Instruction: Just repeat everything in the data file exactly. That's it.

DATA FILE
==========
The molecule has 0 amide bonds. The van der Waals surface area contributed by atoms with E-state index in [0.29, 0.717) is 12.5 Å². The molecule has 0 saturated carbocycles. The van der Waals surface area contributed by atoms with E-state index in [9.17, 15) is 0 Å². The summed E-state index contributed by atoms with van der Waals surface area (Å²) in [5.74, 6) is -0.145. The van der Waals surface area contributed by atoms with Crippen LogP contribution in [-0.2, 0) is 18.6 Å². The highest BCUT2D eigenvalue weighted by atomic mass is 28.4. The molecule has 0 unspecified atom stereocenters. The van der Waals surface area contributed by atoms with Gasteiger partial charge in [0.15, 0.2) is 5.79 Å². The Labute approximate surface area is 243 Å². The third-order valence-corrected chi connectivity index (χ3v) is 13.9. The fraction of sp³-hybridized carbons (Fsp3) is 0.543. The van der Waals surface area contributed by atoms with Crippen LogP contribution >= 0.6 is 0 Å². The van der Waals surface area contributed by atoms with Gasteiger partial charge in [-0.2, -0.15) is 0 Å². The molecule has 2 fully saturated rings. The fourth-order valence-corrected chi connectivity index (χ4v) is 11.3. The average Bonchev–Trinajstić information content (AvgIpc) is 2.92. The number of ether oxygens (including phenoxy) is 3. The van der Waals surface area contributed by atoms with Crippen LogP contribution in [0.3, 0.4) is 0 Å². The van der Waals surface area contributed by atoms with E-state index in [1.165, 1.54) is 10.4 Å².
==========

The molecule has 0 amide bonds. The van der Waals surface area contributed by atoms with E-state index in [0.29, 0.717) is 12.5 Å². The molecule has 0 saturated carbocycles. The van der Waals surface area contributed by atoms with E-state index in [9.17, 15) is 0 Å². The summed E-state index contributed by atoms with van der Waals surface area (Å²) in [5.74, 6) is -0.145. The van der Waals surface area contributed by atoms with Crippen LogP contribution in [-0.2, 0) is 18.6 Å². The highest BCUT2D eigenvalue weighted by atomic mass is 28.4. The molecule has 0 unspecified atom stereocenters. The van der Waals surface area contributed by atoms with Gasteiger partial charge in [0.15, 0.2) is 5.79 Å². The Labute approximate surface area is 243 Å². The third-order valence-corrected chi connectivity index (χ3v) is 13.9. The fraction of sp³-hybridized carbons (Fsp3) is 0.543. The van der Waals surface area contributed by atoms with Crippen LogP contribution >= 0.6 is 0 Å². The van der Waals surface area contributed by atoms with Gasteiger partial charge in [-0.2, -0.15) is 0 Å². The molecule has 2 fully saturated rings. The fourth-order valence-corrected chi connectivity index (χ4v) is 11.3. The average Bonchev–Trinajstić information content (AvgIpc) is 2.92. The number of ether oxygens (including phenoxy) is 3. The van der Waals surface area contributed by atoms with Crippen LogP contribution in [0.3, 0.4) is 0 Å². The van der Waals surface area contributed by atoms with E-state index in [1.165, 1.54) is 10.4 Å².